In recent years, GPUs have become a mainstream accelerator for database operations such as sorting. Most of the published GPU- based sorting algorithms are single-GPU approaches. Consequently, they neither harness the full computational power nor exploit the high-bandwidth P2P interconnects of modern multi-GPU platforms. In particular, the latest NVLink 2.0 and NVLink 3.0-based NVSwitch interconnects promise unparalleled multi-GPU acceleration. Re- garding multi-GPU sorting, there are two types of algorithms: GPU- only approaches, utilizing P2P interconnects, and heterogeneous strategies that employ the CPU and the GPUs. So far, both types have been evaluated at a time when PCIe 3.0 was state-of-the-art. In this paper, we conduct an extensive analysis of serial, parallel, and bidirectional data transfer rates to, from, and between multiple GPUs on systems with PCIe 3.0, PCIe 4.0, NVLink 2.0, and NVLink 3.0-based NVSwitch interconnects. We measure up to 35.3× higher parallel P2P copy throughput with NVLink 3.0-powered NVSwitch over PCIe 3.0 interconnects. To study multi-GPU sorting on today’s hardware, we implement a P2P-based (P2P sort) and a heteroge- neous (HET sort) multi-GPU sorting algorithm and evaluate them on three modern systems. We observe speedups over state-of-the- art parallel CPU-based radix sort of up to 14× for P2P sort and 9× for HET sort. On systems with high-speed P2P interconnects, we demonstrate that P2P sort outperforms HET sort by up to 1.65×. Finally, we show that overlapping GPU copy and compute opera- tions to mitigate the transfer bottleneck does not yield performance improvements on modern multi-GPU platforms.
Damme, P., Birkenbach, M., Bitsakos, C., Boehm, M., Bonnet, P., Ciorba, F., Dokter, M., Dowgiallo, P., Eleliemy, A., Faerber, C., Goumas, G., Habich, D., Hedam, N., Hofer, M., Huang, W., Innerebner, K., Karakostas, V., Kern, R., Kosar, T., Krause, A., Krems, D., Laber, A., Lehner, W., Mier, E., Rabl, T., Ratuszniak, P., Silva, P., Skuppin, N., Starzacher, A., Steinwender, B., Tolovski, I., Tözün, P., Ulatowski, W., Wang, Y., Wrosz, I., Zamuda, A., Zhang, C., Xiang Zhu, X.: DAPHNE: An Open and Extensible System Infrastructure for Integrated Data Analysis Pipelines. 12th Annual Conference on Innovative Data Systems Research (CIDR ’22) (2022).
Integrated data analysis (IDA) pipelines—that combine data management (DM) and query processing, high-performance computing (HPC), and machine learning (ML) training and scoring—become increasingly common in practice. Interestingly, systems of these areas share many compilation and runtime techniques, and the used—increasingly heterogeneous—hardware infrastructure converges as well. Yet, the programming paradigms, cluster resource management, data formats and representations, as well as execution strategies differ substantially. DAPHNE is an open and extensible system infrastructure for such IDA pipelines, including language abstractions, compilation and runtime techniques, multi-level scheduling, hardware (HW) accelerators, and computational storage for increasing productivity and eliminating unnecessary overheads. In this paper, we make a case for IDA pipelines, describe the overall DAPHNE system architecture, its key components, and the design of a vectorized execution engine for computational storage, HW accelerators, as well as local and distributed operations. Preliminary experiments that compare DAPHNE with MonetDB, Pandas, DuckDB, and TensorFlow show promising results.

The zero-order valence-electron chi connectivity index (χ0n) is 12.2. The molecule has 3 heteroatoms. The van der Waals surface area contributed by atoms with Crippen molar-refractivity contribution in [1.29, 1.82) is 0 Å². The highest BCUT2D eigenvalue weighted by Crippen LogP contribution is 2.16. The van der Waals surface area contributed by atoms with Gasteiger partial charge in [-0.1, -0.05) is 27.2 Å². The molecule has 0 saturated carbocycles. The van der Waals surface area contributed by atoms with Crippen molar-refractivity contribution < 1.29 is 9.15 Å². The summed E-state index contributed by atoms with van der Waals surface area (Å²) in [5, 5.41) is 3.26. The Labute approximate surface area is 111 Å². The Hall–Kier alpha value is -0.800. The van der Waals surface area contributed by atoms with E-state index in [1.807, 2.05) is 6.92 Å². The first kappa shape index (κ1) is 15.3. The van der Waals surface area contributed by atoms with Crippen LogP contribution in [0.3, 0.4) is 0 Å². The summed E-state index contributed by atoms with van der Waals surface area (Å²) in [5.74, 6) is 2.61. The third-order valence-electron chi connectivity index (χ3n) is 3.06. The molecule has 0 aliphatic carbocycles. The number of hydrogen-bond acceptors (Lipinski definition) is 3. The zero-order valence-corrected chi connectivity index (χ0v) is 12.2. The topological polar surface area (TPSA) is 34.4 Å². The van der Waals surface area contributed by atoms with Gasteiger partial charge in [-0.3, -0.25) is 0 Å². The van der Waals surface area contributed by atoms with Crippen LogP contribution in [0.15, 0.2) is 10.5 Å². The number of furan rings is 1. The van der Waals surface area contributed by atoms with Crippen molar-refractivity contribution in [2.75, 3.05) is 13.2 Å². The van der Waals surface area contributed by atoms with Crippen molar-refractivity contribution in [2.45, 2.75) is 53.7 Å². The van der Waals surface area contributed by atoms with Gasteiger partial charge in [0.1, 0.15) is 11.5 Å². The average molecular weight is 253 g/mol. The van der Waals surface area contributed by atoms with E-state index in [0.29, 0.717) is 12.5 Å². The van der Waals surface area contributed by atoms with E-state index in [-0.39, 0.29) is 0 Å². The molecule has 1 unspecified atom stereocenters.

Benson, L., Rabl, T.: Darwin: Scale-In Stream Processing. 12th Annual Conference on Innovative Data Systems Research (CIDR ’22) (2022).
Companies increasingly rely on stream processing engines (SPEs) to quickly analyze data and monitor infrastructure. These systems enable continuous querying of data at high rates. Current production-level systems, such as Apache Flink and Spark, rely on clusters of servers to scale out processing capacity. Yet, these scale-out systems are resource inefficient and cannot fully utilize the hardware. As a solution, hardware-optimized, single-server, scale-up SPEs were developed. To get the best performance, they neglect essential features for industry adoption, such as larger-than-memory state and recovery. This requires users to choose between high performance or system availability. While some streaming workloads can afford to lose or reprocess large amounts of data, others cannot, forcing them to accept lower performance. Users also face a large performance drop once their workloads slightly exceed a single server and force them to use scale-out SPEs. To acknowledge that real-world stream processing setups have drastically varying performance and availability requirements, we propose scale-in processing. Scale-in processing is a new paradigm that adapts to various application demands by achieving high hardware utilization on a wide range of single- and multi-node hardware setups, reducing overall infrastructure requirements. In contrast to scaling-up or -out, it focuses on fully utilizing the given hardware instead of demanding more or ever-larger servers. We present Darwin, our scale-in SPE prototype that tailors its execution towards arbitrary target environments through compiling stream processing queries while recoverable larger-than-memory state management. Early results show that Darwin achieves an order of magnitude speed-up over current scale-out systems and matches processing rates of scale-up systems.